Hardwood floor is an attractive and durable solution for every home. With a reputation for being tough, it might seem that these floors are resistant to any damage that homeowners’ abuse might do to them. However, this is not really true. These floorings will only last if the homeowner adequately treats them. And this doesn’t imply excessive cleaning with any chemical. While cleaner equals healthier, it doesn’t mean that any way of cleaning is suitable for your flooring. Here’s how to properly clean and protect hardwood flooring.

 

High heels and a hardwood floor.

Different ways to clean and protect your hardwood flooring

After your belongings have arrived safely and intact to your new home, thanks to the professional crew from Zippy Shell Louisiana, you want your new hardwood flooring to remain intact for quite some time as well. If you’re going to keep your floor beautiful for decades to come, keep in mind that treating it with proper care is the first step.

However, there’s some debate about the right way to clean this type of flooring. While professionals have the products and methods they use, these methods remain unknown to most people.

Everyday upkeep

For everyday upkeep, choose a dust mop, a broom, or a vacuum cleaner. However, disengage the beater bar, or use the “bare floor” setting. Clean with a vacuum that’s designed for this type of flooring. And use a soft floor nozzle. While a wand attachment is a good idea, brush rolls and carpet beaters can damage your flooring.

Moreover, steam cleaning is never the right choice for wood. Steam is essentially water, and you don’t want it anywhere near your hardwood floor. While steam cleaning might be an option for vinyl, tile, and linoleum, here, it’s out of the question.

Deeper clean

Deeper clean can include a flat-head mop. A microfiber cloth or terry cloth mop cover is preferable. By moving with grain, clean all the accumulated dirt. Use only a tiny amount of cleaning supply, about one teaspoon per 4 square feet. Also, there is no need to rinse.

The deepest clean however would be to hire a professional hardwood floor cleaning company. Their machines are able to pull out far more dirt than any flat-head mop ever could.  

Mopping with water is not recommended. At most, you should use a damp clean cloth, thoroughly wrung out, instead of a wet cloth. Standing water can find its way between boards and tiny tears in the varnish, and the moisture will damage the floor. As wood is an organic material, if mixed with water, swelling and decay will follow.

Cleaning solution

As you’ve noticed, it’s essential to control the amount of cleaning solution. For this purpose, you can use a spray. However, the question remains; which cleaning product is best to use? While some recommend plain soap and water, it’s safer not to violate the floor’s warranty and choose a product designated for hardwood.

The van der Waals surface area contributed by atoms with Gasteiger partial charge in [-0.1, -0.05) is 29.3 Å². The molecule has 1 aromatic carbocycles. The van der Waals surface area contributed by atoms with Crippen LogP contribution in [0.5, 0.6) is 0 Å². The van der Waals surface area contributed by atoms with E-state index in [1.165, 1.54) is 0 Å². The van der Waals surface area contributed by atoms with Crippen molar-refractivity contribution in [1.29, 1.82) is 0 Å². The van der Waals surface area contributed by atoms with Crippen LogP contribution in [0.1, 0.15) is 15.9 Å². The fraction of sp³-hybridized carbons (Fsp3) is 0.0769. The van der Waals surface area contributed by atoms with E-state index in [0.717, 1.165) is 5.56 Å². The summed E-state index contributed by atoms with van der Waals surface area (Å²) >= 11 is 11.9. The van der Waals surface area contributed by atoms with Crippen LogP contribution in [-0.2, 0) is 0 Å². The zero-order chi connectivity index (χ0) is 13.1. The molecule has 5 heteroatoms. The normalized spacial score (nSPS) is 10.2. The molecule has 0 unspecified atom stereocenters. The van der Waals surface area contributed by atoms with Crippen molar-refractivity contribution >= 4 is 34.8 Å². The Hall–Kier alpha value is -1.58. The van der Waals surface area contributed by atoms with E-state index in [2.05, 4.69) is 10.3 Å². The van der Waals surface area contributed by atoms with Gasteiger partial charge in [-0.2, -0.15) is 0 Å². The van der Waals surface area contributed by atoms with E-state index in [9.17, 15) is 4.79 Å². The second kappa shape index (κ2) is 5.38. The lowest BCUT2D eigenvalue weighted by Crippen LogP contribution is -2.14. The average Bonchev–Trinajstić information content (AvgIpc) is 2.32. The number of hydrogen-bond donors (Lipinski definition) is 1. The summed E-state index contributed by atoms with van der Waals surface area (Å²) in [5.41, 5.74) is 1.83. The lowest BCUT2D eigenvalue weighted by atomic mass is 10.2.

Avoid aggressive products like ammonia-based cleaners, detergents, bleach, and abrasive soaps. Oils and waxes are not a good idea for your floor either. Wax makes re-coating complicated, and oils leave a residue. Steer clear of acidic substances, such as vinegar, as well. And while furniture spray can make your upholstery look new, you shouldn’t use it on your hardwood floor. Creating a slippery surface out of your floor is not a safe choice.

Remove pooled water

Water can get on your floor in many ways, not just mopping. Any leak in your house, your pet shaking off, or drink spill should be cleaned as soon as possible. Pre-finished wood flooring is more susceptible to this kind of damage, as seams are usually not tight enough to hold back pooled water.

Protect your floor by limiting traffic

Without a doubt, there are many upsides to hiring professional cleaning services. However, while professionals might clean more thoroghly than you ever could, it’s up to you to protect your hardwood flooring in the interum.

This type of flooring can stand up against regular traffic. However, try to protect it against any abnormal impact and traffic. Kids can, unfortunately, sometimes damage your floor with toys or permanent markers. Try to keep wheeled toys away from your floor, as sometimes, wheels can pick up tiny rocks. The same goes for kids’ and adults’ shoes. As a matter of fact, it’s might be best not to allow shoes into your home. High heels should certainly be avoided. Finally, don’t ever slide furniture legs or large, heavy boxes.

Pets and floor protection

The fact that we love our pets doesn’t have to exclude the fact that we love our floors too. Trim your pet’s nails, as long nails can scratch the varnish.

If you have one or more dogs, installing an extra hard type of hardwood flooring might be a good start. Mats and rugs where your pets regularly lay or run provide adequate protection.

A dog lying on a hardwood floor.

Mats, rugs, and runners

Even if you don’t have kids or pets, mats, rugs, and runners are a great way of protecting your hardwood flooring. They can stop dirt and water from reaching the floor. For this reason, consider laying them in high-traffic areas and areas where a spill might happen, such as the spot in front of the kitchen sink or in front of the dishwasher. However, avoid vinyl or rubber backings since they trap moisture.

Mudrooms and entryways are also high-traffic areas, as well as interior hallways. Certain places in your living room are also the areas you might want to protect. And mats and rugs are not only here to protect your floor. They can provide an attractive decoration and make a home feel cozier.

Carpets in a room with hardwood flooring.

When sanding your flooring

While sanding your floor does revitalize it, it can also weaken the boards. Hard sanding removes an amount of wood, as well as the top-coat. For this reason, you shouldn’t do it frequently. If you follow the previous tips and clean and protect hardwood flooring properly, there won’t be a need for frequent sanding in the first place.